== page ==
As a kid growing up on Cape Cod, Julie Scott noticed there weren’t a lot of farms, and even fewer farm animals. Intrigued by farming, she went to work at the age of 12 at an animal feed store in Harwich. By the end of high school, she knew what she wanted her life’s work to be. She went to a small agricultural and environmental school, Sterling College in northern Vermont, to get her degree in sustainable agriculture. That’s where she fell in love with working with draft animals – horses and oxen in particular.

Now well-known on the Vineyard for her skill in handling livestock, Julie is also a dynamo organizer who gets things done. Hence her new job title: executive director of Slough Farm in Edgartown.

Q. How did you even hear about Sterling College in the first place?

A. I was at a Barnstable High School college fair. All of a sudden I saw this picture of a bearded guy, covered in snow, standing next to a giant horse. I stopped, thinking what is this place? I talked to them and they said the school was nice and small and super community-oriented and had a working farm! I knew it was where I wanted to be. I signed on the bottom line, took out loans I didn’t really understand, made it happen and never regretted it.

Q. How did you wind up here?

A. In college, my senior applied research project was to create a plan for an educational farm in Dennis for the Farm Bureau. So I visited a handful of educational farms in New England and New York, including the FARM Institute here. But to graduate, I also had to learn about vegetables, so I worked a semester at a farm in Mendocino, California. And that’s where I met my husband 13 years ago.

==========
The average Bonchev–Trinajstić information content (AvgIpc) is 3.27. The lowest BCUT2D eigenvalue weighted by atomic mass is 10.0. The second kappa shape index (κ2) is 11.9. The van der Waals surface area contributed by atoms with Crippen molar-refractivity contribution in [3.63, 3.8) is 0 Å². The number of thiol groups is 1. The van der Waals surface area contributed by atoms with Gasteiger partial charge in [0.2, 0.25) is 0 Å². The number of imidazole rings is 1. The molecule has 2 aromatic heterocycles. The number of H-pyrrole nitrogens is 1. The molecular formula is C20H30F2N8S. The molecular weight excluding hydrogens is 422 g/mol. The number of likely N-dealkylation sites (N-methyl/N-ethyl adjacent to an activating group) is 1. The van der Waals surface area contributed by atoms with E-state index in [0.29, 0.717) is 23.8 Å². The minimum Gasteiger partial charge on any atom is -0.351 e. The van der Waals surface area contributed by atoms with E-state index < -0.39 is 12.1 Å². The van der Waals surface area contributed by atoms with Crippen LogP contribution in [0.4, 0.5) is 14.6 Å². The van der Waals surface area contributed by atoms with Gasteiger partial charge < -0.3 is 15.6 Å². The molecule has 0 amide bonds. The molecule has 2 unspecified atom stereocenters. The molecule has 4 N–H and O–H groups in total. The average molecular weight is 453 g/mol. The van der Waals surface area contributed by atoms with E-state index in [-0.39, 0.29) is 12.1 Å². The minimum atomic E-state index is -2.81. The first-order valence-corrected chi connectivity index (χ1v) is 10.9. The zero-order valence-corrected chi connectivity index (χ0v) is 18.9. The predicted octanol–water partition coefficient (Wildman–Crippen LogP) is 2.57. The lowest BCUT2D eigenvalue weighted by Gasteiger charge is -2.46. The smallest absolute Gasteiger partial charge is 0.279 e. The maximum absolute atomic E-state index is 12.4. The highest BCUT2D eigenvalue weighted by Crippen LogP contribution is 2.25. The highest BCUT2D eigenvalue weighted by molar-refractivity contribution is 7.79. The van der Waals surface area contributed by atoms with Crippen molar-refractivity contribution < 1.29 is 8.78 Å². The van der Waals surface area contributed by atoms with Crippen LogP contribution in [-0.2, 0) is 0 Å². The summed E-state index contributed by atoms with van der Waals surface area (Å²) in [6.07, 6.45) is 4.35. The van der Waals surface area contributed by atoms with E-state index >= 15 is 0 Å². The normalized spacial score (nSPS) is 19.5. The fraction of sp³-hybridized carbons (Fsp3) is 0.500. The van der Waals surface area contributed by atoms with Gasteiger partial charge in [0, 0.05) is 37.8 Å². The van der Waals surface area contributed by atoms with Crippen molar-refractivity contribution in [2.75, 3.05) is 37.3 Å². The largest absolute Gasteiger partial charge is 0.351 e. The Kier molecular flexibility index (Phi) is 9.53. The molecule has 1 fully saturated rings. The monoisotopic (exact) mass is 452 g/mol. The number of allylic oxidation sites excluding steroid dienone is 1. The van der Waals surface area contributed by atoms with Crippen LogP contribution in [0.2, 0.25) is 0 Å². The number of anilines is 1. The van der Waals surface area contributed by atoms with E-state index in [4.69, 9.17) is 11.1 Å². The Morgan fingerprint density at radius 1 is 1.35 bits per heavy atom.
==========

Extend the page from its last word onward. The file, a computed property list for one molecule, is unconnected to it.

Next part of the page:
When I decided to come back east, I applied to work at the farms I had visited. And it was between Shelburne Farms in Vermont and the FARM Institute on the Vineyard. I accepted the Farm Institute because my husband was a surfer and I knew that he wouldn’t come with me if I chose Vermont!

Q. Smart move! What did your husband do here?

A. He did some work on boats — painting, waxing, hauling. But he also learned a lot spending time with me on the farm and he ended up getting a job at The Grey Barn. He was there for five years. Now he’s field manager at Slough Farm.

Q. How did you end up at Slough Farm?

A. I worked at the FARM Institute for 7 years before I left. My husband and I were also working for the Martha's Vineyard Land Bank in exchange for housing.

Maria Thibodeau

One day, I got cold-called from a woman (who wound up being our founder). She said, “I’m interested in buying a farm on Martha’s Vineyard and Sam Feldman says you are who I should talk to.” (Sam is one of the founders of the FARM Institute and we just always stayed in touch.)

Q. What was your first job with them?

A. My husband and I came on as consultants in the fall of 2015. The founders did not have a deep connection to the Island or to agriculture. So we were involved in every step, from designing the barn to forming the mission to talking about how we could benefit the community and organizations we’d want to partner with.

Q. What was most important to you in this process?

A. I am adamant about working together and not in competition. Our founder did not know much about other agricultural non-profits on the Island, so we spent a lot of time talking about what Island Grown Initiative (IGI) did, what the FARM Institute did, what the Agricultural Society did; and really spent time working our mission into something that complemented and didn’t duplicate.

Q. And the mission became?

A. We decided pretty early on that the whole purpose would be to grow and raise food to go to those who were in need on the Island. And it’s just incredible that that’s what happened. We donate everything that we produce! So we raise pigs, cows, sheep, chickens for both meat and eggs, turkeys, a handful of ducks and goats and we have a sizeable vegetable garden.

Q. But you do other things as well?